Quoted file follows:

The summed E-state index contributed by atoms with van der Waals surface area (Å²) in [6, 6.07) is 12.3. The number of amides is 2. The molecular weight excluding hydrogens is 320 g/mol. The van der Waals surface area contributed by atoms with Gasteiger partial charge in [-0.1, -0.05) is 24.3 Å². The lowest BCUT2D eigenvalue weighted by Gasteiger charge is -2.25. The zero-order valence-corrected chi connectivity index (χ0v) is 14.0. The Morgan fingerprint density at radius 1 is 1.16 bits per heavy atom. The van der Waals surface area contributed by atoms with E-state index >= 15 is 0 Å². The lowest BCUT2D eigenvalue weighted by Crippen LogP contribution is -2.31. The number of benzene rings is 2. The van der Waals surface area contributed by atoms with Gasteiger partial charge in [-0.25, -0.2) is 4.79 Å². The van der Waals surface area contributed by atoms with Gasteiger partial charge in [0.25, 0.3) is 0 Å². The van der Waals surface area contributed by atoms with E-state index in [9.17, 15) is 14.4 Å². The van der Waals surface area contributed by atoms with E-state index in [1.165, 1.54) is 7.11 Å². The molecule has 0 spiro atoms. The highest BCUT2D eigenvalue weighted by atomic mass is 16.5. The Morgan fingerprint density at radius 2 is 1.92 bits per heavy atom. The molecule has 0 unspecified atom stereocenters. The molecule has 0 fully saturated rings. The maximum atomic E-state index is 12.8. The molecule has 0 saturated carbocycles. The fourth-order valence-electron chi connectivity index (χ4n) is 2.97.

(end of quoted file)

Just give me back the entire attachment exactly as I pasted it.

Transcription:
The summed E-state index contributed by atoms with van der Waals surface area (Å²) in [6, 6.07) is 12.3. The number of amides is 2. The molecular weight excluding hydrogens is 320 g/mol. The van der Waals surface area contributed by atoms with Gasteiger partial charge in [-0.1, -0.05) is 24.3 Å². The lowest BCUT2D eigenvalue weighted by Gasteiger charge is -2.25. The zero-order valence-corrected chi connectivity index (χ0v) is 14.0. The Morgan fingerprint density at radius 1 is 1.16 bits per heavy atom. The van der Waals surface area contributed by atoms with E-state index >= 15 is 0 Å². The lowest BCUT2D eigenvalue weighted by Crippen LogP contribution is -2.31. The number of benzene rings is 2. The van der Waals surface area contributed by atoms with Gasteiger partial charge in [-0.25, -0.2) is 4.79 Å². The van der Waals surface area contributed by atoms with Gasteiger partial charge in [0.25, 0.3) is 0 Å². The van der Waals surface area contributed by atoms with E-state index in [9.17, 15) is 14.4 Å². The van der Waals surface area contributed by atoms with E-state index in [1.165, 1.54) is 7.11 Å². The molecule has 0 spiro atoms. The highest BCUT2D eigenvalue weighted by atomic mass is 16.5. The Morgan fingerprint density at radius 2 is 1.92 bits per heavy atom. The molecule has 0 unspecified atom stereocenters. The molecule has 0 fully saturated rings. The maximum atomic E-state index is 12.8. The molecule has 0 saturated carbocycles. The fourth-order valence-electron chi connectivity index (χ4n) is 2.97.